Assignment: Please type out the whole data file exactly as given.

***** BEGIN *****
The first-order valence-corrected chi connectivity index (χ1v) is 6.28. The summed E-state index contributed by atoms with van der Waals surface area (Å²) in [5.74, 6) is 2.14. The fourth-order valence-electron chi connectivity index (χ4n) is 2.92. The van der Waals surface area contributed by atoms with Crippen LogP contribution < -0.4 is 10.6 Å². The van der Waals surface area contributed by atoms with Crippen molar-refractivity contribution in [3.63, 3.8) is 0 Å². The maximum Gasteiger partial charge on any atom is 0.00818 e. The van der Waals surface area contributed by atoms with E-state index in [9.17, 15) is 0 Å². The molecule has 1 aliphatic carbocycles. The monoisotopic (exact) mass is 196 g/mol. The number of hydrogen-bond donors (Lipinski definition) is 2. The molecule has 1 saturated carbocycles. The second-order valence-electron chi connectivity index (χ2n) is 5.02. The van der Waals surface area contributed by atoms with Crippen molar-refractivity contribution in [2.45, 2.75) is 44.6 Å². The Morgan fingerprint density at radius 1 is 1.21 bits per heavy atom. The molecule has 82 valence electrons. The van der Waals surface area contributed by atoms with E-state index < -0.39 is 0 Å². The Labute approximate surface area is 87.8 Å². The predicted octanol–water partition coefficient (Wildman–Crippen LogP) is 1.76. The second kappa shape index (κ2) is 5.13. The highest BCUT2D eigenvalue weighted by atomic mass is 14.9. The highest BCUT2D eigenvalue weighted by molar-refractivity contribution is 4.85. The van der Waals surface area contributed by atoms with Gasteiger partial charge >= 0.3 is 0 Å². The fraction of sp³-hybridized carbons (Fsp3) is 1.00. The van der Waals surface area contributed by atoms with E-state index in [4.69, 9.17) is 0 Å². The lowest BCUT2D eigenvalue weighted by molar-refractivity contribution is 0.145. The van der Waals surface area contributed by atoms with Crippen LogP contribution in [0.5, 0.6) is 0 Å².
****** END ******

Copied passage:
The first-order valence-corrected chi connectivity index (χ1v) is 6.28. The summed E-state index contributed by atoms with van der Waals surface area (Å²) in [5.74, 6) is 2.14. The fourth-order valence-electron chi connectivity index (χ4n) is 2.92. The van der Waals surface area contributed by atoms with Crippen LogP contribution < -0.4 is 10.6 Å². The van der Waals surface area contributed by atoms with Crippen molar-refractivity contribution in [3.63, 3.8) is 0 Å². The maximum Gasteiger partial charge on any atom is 0.00818 e. The van der Waals surface area contributed by atoms with E-state index in [9.17, 15) is 0 Å². The molecule has 1 aliphatic carbocycles. The monoisotopic (exact) mass is 196 g/mol. The number of hydrogen-bond donors (Lipinski definition) is 2. The molecule has 1 saturated carbocycles. The second-order valence-electron chi connectivity index (χ2n) is 5.02. The van der Waals surface area contributed by atoms with Crippen molar-refractivity contribution in [2.45, 2.75) is 44.6 Å². The Morgan fingerprint density at radius 1 is 1.21 bits per heavy atom. The molecule has 82 valence electrons. The van der Waals surface area contributed by atoms with E-state index < -0.39 is 0 Å². The Labute approximate surface area is 87.8 Å². The predicted octanol–water partition coefficient (Wildman–Crippen LogP) is 1.76. The second kappa shape index (κ2) is 5.13. The highest BCUT2D eigenvalue weighted by atomic mass is 14.9. The highest BCUT2D eigenvalue weighted by molar-refractivity contribution is 4.85. The van der Waals surface area contributed by atoms with Gasteiger partial charge >= 0.3 is 0 Å². The fraction of sp³-hybridized carbons (Fsp3) is 1.00. The van der Waals surface area contributed by atoms with E-state index in [4.69, 9.17) is 0 Å². The lowest BCUT2D eigenvalue weighted by molar-refractivity contribution is 0.145. The van der Waals surface area contributed by atoms with Crippen LogP contribution in [0.5, 0.6) is 0 Å².